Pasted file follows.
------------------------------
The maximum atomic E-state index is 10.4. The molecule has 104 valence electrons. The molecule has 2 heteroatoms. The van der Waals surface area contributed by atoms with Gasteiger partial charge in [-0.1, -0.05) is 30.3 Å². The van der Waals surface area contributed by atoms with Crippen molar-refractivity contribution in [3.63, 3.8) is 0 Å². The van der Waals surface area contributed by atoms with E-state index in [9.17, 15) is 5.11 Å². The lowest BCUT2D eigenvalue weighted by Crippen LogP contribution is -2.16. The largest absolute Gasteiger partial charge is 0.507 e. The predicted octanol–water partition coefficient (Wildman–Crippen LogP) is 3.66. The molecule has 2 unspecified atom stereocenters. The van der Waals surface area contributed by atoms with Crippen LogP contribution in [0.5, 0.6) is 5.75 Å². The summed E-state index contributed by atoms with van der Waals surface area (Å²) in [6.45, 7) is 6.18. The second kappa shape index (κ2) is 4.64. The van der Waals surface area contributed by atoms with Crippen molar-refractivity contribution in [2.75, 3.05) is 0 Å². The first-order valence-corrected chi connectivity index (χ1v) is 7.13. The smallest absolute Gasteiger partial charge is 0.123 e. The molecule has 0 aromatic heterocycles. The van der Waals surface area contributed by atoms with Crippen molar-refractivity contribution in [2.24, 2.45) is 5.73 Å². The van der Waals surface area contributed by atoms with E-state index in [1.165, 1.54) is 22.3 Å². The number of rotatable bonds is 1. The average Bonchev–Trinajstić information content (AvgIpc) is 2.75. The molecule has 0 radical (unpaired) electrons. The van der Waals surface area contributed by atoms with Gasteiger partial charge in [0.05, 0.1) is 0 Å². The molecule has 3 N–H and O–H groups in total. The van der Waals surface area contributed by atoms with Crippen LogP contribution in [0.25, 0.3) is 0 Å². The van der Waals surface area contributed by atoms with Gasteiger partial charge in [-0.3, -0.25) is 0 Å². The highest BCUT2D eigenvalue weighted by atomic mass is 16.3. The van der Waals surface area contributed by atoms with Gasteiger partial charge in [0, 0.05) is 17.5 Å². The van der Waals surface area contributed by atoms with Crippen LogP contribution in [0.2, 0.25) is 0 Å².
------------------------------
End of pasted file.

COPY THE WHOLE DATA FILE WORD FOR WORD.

The maximum atomic E-state index is 10.4. The molecule has 104 valence electrons. The molecule has 2 heteroatoms. The van der Waals surface area contributed by atoms with Gasteiger partial charge in [-0.1, -0.05) is 30.3 Å². The van der Waals surface area contributed by atoms with Crippen molar-refractivity contribution in [3.63, 3.8) is 0 Å². The van der Waals surface area contributed by atoms with E-state index in [9.17, 15) is 5.11 Å². The lowest BCUT2D eigenvalue weighted by Crippen LogP contribution is -2.16. The largest absolute Gasteiger partial charge is 0.507 e. The predicted octanol–water partition coefficient (Wildman–Crippen LogP) is 3.66. The molecule has 2 unspecified atom stereocenters. The van der Waals surface area contributed by atoms with Crippen LogP contribution in [0.5, 0.6) is 5.75 Å². The summed E-state index contributed by atoms with van der Waals surface area (Å²) in [6.45, 7) is 6.18. The second kappa shape index (κ2) is 4.64. The van der Waals surface area contributed by atoms with Crippen molar-refractivity contribution in [2.75, 3.05) is 0 Å². The first-order valence-corrected chi connectivity index (χ1v) is 7.13. The smallest absolute Gasteiger partial charge is 0.123 e. The molecule has 0 aromatic heterocycles. The van der Waals surface area contributed by atoms with Crippen molar-refractivity contribution in [2.24, 2.45) is 5.73 Å². The van der Waals surface area contributed by atoms with E-state index in [1.165, 1.54) is 22.3 Å². The number of rotatable bonds is 1. The average Bonchev–Trinajstić information content (AvgIpc) is 2.75. The molecule has 0 radical (unpaired) electrons. The van der Waals surface area contributed by atoms with Gasteiger partial charge in [0.05, 0.1) is 0 Å². The molecule has 3 N–H and O–H groups in total. The van der Waals surface area contributed by atoms with Crippen LogP contribution in [0.25, 0.3) is 0 Å². The van der Waals surface area contributed by atoms with Gasteiger partial charge in [-0.3, -0.25) is 0 Å². The highest BCUT2D eigenvalue weighted by atomic mass is 16.3. The van der Waals surface area contributed by atoms with Gasteiger partial charge in [0, 0.05) is 17.5 Å². The van der Waals surface area contributed by atoms with Crippen LogP contribution in [0.2, 0.25) is 0 Å².